40. Social Studies • Identify High School sequence • Foundations in K-8 • Vertical alignment • Identify overarching expectations • General knowledge, processes, skills • Design school-wide projects • (service learning) • Citizen involvement

    41. Social Studies • Make connections to ELA • Unit themes, dispositions, literature • Characteristics of complex text (ACT) • Reading informational text (ACT) • Reading and writing in the content areas • Persuasive writing • MME • ACT Writing Test • Michigan Social Studies assessment

    42. High School Course/Credit Guidelines

    43. Visual, Performing, and Applied Arts • Required: 1 credit • Guidelines have been developed for • Visual, Performing, and Applied Arts • The goal is to provide students with experience in the entire artistic/creative process • Guidelines focus on artistic/creative processes rather than defining set of courses that meet guidelines

    44. Online Requirement • Requirement: an online learning experience; the law does NOT require a for credit online learning experience • Guidelines and Companion Document posted online • Credit or non-credit course or learning experience OR • District has integrated online learning into at least one credit area required for graduation • MDE has identified the basic level of technology and internet access for requirement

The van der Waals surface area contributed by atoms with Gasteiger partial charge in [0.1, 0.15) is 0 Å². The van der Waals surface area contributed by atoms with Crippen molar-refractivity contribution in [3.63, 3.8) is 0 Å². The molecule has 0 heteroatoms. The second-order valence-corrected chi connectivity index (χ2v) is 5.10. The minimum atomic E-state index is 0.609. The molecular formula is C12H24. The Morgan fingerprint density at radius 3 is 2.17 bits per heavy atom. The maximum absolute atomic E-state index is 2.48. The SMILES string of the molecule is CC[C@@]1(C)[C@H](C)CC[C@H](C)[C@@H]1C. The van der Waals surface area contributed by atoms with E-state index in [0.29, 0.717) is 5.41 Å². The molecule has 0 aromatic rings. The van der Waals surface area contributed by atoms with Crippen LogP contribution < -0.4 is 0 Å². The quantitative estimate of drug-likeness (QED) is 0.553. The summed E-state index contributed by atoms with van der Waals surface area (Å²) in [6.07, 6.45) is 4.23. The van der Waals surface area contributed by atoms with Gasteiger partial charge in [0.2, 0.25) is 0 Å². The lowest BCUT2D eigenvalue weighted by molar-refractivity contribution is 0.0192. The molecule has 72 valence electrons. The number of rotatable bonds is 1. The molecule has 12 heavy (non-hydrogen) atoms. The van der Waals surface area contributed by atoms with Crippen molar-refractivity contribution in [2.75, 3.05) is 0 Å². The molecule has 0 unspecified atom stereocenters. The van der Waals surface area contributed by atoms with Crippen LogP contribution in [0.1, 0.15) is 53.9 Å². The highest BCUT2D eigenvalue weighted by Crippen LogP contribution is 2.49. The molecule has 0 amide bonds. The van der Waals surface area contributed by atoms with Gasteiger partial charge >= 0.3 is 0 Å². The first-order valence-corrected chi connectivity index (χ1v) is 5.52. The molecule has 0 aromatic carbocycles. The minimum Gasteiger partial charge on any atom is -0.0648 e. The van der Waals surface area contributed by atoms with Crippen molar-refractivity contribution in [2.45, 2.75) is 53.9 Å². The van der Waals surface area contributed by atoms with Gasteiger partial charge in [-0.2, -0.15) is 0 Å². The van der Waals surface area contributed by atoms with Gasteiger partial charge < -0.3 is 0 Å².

45. Physical Education/Health • Required: 1 credit • Physical Education and Health requirements: • Must be taught by teachers with the appropriate endorsements (MA, MX or KH for health; MB, MX or SP for physical education); • May be integrated into one course if the teacher is qualified and guidelines for both health and physical education are met.

    46. World Languages • 2016 Requirement(3rd grade class of 2006): • 2 credits in high school OR.. • Course work or other learning experiences prior to/during high school (K-12) • American Sign Language (ASL) and Heritage Languages qualify toward requirement • Requirement may be met on-line • Guidelines are posted at high school site

    47. Personal Curriculum • A documented process initiated by the parent or emancipated student • Modifies certain requirements of the Michigan Merit Curriculum • Allows a school district or academy to give a high school diploma providing the student has successfully completed the personal curriculum

    48. Modifications • No modifications in the following areas: • English Language Arts • Science • World Languages • Civics • Online Learning Experience

    49. Personal Curriculum • Legislative Requirements: • Agreement between superintendent - parent/guardian - student • Developed by student - parent/guardian - counselor/designee - (school psychologist if special education student) team • Meets as much of MMC (HSCE/CCE) as practicable • Measurable goals

    50. Students with Disabilities • Transition coordinator’s role in supporting curriculum alignment that will allow for effective planning (EDP/IEP/PC) • To plan for support, must first identify • What is expected (HSCE/CCE) • The instructional plan (Curriculum/Topics/Units) • How will it be assessed (Unit/SCA, MME/ACT) • Student abilities/disabilities • Appropriate supports for student